I have read three of the dissertation theses produced as a result of this collaboration and in my opinion they meet all the criteria required for proceeding with their defense. However, I have been informed that these students (7 of them them) were denied their right to defend their scientific work because of some internal rule in the Department of Fisheries that requires experimentation to be carried out for “60 days”. In my understanding of scientific work in this field, there is absolutely no justification for such a criterion. As mentioned in my letter to the Chancellor of MSU there is no such criterion in any of the 100 journals I have worked with as a reviewer and have never experienced such an arbitrary and un-scientific requirement during my own 40 year career as a scientist which has led to the publishing of over 400 peer-reviewed articles. The Dean of Ronald P. Sombero and eight professors of Aquaculture Department signed the letter to MSU Chancellor specifically stating that “a simple rule of completing duration of the study was not met (60 days) and resulted in not allowing the said students to proceed” to graduation. There could not be more unjustified rule and as M.L. King once said “Unjust law is not law at all”.
In my letter to Chancellor A.T. Canacan on March 24, 2014, I wrote: I am willing to review dissertations of the students who were denied graduation and provide you with my judgment as to the scientific value of their work from the perspective of my teaching and research experience in many countries of the world. I strongly encourage you to step in and help to resolve this dilemma. I am convinced that the good of education and scientific merit will prevail as there are no borders to the right process. My letter remains unanswered until today.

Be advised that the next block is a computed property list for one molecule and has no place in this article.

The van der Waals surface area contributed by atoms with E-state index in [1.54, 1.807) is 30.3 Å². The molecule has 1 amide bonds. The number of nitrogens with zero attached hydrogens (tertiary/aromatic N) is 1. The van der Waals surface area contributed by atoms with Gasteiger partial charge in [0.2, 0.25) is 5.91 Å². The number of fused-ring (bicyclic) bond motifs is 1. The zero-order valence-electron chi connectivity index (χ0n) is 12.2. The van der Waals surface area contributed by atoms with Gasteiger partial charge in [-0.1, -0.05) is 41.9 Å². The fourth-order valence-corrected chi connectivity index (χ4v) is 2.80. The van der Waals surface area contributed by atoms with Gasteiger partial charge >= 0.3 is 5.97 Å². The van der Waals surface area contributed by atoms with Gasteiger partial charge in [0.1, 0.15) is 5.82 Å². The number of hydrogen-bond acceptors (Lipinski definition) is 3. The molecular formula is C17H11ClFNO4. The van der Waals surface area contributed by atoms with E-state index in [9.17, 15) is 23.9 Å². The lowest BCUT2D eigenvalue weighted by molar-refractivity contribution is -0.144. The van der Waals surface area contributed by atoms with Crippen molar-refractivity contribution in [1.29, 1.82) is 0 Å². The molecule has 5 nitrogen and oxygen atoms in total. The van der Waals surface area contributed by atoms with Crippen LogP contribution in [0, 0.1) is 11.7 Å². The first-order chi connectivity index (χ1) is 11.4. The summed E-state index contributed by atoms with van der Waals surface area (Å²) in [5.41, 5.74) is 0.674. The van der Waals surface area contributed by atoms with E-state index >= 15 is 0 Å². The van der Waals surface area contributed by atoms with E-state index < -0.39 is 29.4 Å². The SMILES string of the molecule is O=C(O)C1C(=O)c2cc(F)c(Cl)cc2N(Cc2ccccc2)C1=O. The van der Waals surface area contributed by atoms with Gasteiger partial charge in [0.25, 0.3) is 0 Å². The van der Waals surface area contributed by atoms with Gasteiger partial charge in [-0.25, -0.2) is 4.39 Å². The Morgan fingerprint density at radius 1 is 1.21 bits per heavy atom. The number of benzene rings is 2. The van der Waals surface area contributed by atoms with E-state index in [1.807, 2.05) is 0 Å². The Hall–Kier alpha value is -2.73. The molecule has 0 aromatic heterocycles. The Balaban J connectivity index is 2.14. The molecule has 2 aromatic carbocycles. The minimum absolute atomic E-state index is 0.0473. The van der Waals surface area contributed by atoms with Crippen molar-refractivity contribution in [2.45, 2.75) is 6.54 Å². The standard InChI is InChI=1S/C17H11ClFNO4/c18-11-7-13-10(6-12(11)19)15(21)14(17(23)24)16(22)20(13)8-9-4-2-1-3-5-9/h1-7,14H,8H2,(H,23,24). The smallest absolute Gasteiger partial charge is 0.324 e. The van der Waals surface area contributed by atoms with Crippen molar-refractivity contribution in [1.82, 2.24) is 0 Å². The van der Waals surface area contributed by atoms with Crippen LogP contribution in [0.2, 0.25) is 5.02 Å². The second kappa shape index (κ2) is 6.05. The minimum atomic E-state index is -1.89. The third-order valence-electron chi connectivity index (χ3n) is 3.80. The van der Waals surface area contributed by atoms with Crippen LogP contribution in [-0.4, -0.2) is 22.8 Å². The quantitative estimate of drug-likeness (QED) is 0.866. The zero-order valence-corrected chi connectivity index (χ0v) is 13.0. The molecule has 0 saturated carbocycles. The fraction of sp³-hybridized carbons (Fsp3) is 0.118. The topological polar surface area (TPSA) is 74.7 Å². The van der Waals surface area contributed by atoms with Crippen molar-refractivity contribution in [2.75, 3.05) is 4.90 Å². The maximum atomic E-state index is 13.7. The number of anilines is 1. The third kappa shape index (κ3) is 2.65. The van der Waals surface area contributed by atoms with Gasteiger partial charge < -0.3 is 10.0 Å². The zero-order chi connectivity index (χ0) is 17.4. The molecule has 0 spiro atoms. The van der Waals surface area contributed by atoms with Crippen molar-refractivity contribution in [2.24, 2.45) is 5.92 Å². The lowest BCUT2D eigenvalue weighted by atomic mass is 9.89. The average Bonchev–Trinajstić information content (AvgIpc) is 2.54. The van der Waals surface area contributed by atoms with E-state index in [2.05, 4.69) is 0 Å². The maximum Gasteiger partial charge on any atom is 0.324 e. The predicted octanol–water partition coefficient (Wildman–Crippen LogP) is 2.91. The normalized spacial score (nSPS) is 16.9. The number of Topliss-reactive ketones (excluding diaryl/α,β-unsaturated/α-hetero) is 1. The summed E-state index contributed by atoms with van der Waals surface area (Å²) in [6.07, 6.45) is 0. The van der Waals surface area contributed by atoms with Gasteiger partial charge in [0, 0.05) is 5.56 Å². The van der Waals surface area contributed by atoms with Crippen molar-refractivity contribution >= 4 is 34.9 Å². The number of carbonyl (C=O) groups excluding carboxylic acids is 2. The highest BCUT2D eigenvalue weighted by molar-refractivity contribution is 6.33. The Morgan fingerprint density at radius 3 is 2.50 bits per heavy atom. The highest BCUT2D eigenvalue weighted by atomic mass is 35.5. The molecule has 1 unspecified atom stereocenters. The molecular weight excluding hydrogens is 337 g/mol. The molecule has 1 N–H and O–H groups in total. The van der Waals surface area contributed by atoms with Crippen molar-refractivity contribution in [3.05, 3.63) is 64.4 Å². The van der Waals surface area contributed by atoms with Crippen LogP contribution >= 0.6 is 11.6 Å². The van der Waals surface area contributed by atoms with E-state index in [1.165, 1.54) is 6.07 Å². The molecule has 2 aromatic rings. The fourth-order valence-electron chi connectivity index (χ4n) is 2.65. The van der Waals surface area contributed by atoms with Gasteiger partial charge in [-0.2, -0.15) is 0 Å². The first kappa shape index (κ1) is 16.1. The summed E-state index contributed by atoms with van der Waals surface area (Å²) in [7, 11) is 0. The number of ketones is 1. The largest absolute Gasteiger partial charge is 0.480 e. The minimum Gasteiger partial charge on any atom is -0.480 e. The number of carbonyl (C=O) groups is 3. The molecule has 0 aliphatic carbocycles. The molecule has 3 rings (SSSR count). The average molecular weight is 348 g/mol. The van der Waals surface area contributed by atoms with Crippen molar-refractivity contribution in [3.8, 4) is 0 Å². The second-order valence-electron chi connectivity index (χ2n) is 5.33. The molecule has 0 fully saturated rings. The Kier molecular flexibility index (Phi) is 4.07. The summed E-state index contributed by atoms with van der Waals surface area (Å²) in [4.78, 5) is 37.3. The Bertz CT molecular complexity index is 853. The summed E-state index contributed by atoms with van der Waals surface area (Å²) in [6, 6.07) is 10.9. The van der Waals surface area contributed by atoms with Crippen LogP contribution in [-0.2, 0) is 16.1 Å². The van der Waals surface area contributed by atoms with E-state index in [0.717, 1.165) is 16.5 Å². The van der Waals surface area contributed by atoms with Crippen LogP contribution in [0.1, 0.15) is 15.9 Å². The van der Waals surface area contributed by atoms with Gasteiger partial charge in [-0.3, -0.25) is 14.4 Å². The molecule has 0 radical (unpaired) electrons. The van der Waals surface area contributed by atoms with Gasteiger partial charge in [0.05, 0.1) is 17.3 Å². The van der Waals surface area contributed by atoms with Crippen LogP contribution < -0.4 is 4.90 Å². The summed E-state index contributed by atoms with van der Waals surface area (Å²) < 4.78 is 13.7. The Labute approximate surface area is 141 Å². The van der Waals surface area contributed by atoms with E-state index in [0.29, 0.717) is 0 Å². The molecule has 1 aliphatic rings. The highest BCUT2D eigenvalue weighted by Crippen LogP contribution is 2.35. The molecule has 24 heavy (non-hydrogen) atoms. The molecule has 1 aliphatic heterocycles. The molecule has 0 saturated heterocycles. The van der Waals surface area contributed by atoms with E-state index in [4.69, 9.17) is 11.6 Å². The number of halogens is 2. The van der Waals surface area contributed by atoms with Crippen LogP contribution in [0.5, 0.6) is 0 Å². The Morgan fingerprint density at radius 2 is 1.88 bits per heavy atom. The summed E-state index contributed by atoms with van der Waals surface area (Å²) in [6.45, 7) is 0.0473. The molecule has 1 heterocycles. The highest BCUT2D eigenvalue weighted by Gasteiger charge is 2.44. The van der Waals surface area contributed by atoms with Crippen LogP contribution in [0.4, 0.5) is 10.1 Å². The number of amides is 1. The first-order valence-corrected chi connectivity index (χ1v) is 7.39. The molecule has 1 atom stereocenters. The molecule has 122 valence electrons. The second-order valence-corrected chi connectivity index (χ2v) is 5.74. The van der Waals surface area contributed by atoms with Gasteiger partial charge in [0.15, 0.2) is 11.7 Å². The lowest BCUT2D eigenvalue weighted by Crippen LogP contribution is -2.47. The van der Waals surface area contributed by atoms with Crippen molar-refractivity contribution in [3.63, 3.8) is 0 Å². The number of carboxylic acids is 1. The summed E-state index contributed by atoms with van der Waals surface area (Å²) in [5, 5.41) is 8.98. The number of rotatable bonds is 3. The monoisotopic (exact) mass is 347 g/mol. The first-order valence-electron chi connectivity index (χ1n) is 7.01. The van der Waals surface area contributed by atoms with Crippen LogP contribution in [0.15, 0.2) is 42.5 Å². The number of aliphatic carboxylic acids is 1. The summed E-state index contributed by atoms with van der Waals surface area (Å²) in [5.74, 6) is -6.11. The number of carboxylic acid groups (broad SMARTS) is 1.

I am of the opinion that an enormous injustice has been done to these students at MSU who have done great scientific work, were very receptive to our suggestions during their experiments and prepared dissertations that would certainly meet any scientific criteria for graduation set by a United States academic institution. In part my outrage and this letter is also response to my American students who could not understand why their Phillipino counterparts were punished for their collaboration and all their effort was wasted. To the contrary, my students at OSU were awarded for their collaboration as part of their evaluation and told me that their learned a lot about Mindanao aquaculture and established personal relationships with MSU students.
On a more personal note I would like to explain why I was inspired to write you this letter. I was listening to a lecture by Professor Jeffrey Sachs (a world renown economist) a couple of days ago whose message was that there will be no change in human progress if “old rules” are not abolished to make room for a wave of new ideas. I believe that this “60 day” rule at MSU is one of these old ideas, not only because it has no scientific merit but because it impedes the progress of young scholars who will define the future of all of us.
I strongly encourage you to publish this letter and inform public in the General Santos City. After all, University is responsible to provide to the community. The best way is to educate critically informed students who will be socially engaged and the example of change. It is imperative to change rules that make no sense and inhibit progress. I believed that association with Ohio State would provide them access to world-class education and opportunity to study further at the academic institutions worldwide. (Konrad Dabrowski, Ohio State University, Columbus,U.S.A.)